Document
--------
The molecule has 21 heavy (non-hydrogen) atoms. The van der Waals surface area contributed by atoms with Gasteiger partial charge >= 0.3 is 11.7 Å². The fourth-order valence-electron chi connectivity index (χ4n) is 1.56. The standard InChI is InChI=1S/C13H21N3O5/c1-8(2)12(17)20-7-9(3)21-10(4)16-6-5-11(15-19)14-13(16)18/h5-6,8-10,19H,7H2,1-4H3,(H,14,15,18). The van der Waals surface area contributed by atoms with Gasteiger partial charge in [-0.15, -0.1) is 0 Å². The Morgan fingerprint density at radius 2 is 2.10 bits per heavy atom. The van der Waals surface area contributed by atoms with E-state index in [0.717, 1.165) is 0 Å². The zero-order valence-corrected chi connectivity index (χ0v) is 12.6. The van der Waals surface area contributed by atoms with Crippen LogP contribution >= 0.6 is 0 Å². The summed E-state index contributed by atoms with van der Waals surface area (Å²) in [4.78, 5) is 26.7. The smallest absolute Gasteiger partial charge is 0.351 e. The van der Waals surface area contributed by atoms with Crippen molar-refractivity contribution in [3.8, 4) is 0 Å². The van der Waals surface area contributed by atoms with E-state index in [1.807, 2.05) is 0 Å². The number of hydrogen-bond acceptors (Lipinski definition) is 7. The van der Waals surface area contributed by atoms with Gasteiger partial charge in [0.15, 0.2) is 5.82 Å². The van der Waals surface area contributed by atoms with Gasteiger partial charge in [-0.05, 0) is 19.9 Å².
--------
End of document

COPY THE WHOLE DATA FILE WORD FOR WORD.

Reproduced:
The molecule has 21 heavy (non-hydrogen) atoms. The van der Waals surface area contributed by atoms with Gasteiger partial charge >= 0.3 is 11.7 Å². The fourth-order valence-electron chi connectivity index (χ4n) is 1.56. The standard InChI is InChI=1S/C13H21N3O5/c1-8(2)12(17)20-7-9(3)21-10(4)16-6-5-11(15-19)14-13(16)18/h5-6,8-10,19H,7H2,1-4H3,(H,14,15,18). The van der Waals surface area contributed by atoms with Gasteiger partial charge in [-0.15, -0.1) is 0 Å². The Morgan fingerprint density at radius 2 is 2.10 bits per heavy atom. The van der Waals surface area contributed by atoms with E-state index in [0.717, 1.165) is 0 Å². The zero-order valence-corrected chi connectivity index (χ0v) is 12.6. The van der Waals surface area contributed by atoms with Crippen LogP contribution >= 0.6 is 0 Å². The summed E-state index contributed by atoms with van der Waals surface area (Å²) in [4.78, 5) is 26.7. The smallest absolute Gasteiger partial charge is 0.351 e. The van der Waals surface area contributed by atoms with Crippen molar-refractivity contribution in [3.8, 4) is 0 Å². The van der Waals surface area contributed by atoms with E-state index in [1.807, 2.05) is 0 Å². The number of hydrogen-bond acceptors (Lipinski definition) is 7. The van der Waals surface area contributed by atoms with Gasteiger partial charge in [0.15, 0.2) is 5.82 Å². The van der Waals surface area contributed by atoms with Gasteiger partial charge in [-0.05, 0) is 19.9 Å².